Emergence of a toxic organism like pfisteria in tributaries of the Chesapeake Bay has focused public attention on potential hazards in our water. More importantly, it has reminded us of the importance of the entire watershed to the health of any body of water and how political boundaries complicate watershed management. New Strategies for America's Watersheds provides a timely and comprehensive look at the rise of qwatershed thinkingq among scientists and policymakers and recommends ways to steer the nation toward improved watershed management. The volume defines important terms, identifies fundamental issues, and explores reasons why now is the time to bring watersheds to the forefront of ecosystem management. In a discussion of scale and scope, the committee examines how to expand the watershed from a topographic unit to a framework for integrating natural, social, and economic perspectives as they share the same geographic space. The volume discusses: Regional variations in climate, topography, demographics, institutions, land use, culture, and law. Roles and interaction of federal, state, and local agencies. Availability or lack of pertinent data. Options for financing. The committee identifies critical points in watershed planning to ensure appropriate stakeholder involvement and integration of science, policy, and environmental ethics.1997 Annual Report. Portland, Oregon: Bonneville Power Administration. Brown, D. 1995. ... Wallace, S. Burke, and M. A. Moote. 1996. Institutional Barriers and Incentives for Ecosystem Management: a Problem Analysis. Gen. Tech. Rep.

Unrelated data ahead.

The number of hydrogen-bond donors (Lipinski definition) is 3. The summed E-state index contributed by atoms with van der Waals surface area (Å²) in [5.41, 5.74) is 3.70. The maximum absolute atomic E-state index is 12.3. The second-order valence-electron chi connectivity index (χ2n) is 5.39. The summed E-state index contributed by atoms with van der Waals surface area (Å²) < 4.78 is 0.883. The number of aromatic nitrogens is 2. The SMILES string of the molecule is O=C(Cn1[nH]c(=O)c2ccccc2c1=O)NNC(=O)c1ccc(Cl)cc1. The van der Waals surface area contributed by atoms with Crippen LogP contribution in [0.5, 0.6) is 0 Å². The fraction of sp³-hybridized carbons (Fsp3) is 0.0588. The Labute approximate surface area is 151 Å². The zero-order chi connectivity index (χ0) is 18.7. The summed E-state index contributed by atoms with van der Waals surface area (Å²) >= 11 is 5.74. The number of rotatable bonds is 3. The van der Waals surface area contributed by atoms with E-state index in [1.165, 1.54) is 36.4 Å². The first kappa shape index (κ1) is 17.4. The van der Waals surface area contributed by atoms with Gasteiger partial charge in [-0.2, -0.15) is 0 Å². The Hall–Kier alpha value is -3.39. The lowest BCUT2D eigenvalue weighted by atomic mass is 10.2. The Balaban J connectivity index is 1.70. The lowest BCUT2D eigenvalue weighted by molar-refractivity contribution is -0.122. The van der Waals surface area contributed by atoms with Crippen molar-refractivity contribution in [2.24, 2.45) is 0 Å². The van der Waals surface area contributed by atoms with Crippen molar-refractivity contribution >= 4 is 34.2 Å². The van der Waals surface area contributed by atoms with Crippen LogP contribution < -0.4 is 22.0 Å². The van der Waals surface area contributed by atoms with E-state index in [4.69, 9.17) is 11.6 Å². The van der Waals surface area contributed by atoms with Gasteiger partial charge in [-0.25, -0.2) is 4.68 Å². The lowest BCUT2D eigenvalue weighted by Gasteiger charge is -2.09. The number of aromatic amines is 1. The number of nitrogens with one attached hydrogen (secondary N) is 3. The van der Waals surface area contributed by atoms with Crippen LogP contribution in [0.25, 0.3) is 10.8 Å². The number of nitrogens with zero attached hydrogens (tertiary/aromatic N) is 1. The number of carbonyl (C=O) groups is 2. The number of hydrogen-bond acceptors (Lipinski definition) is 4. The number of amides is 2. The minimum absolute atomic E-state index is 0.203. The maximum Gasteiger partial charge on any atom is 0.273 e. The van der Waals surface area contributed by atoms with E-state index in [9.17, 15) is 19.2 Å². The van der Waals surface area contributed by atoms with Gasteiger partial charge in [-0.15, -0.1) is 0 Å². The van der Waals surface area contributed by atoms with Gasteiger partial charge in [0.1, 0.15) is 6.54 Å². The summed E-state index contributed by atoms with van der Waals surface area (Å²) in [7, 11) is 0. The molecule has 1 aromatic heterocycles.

|Title||:||New Strategies for America's Watersheds|
|Author||:||Committee on Watershed Management, Commission on Geosciences, Environment and Resources, Division on Earth and Life Studies, National Research Council|
|Publisher||:||National Academies Press - 1999-05-12|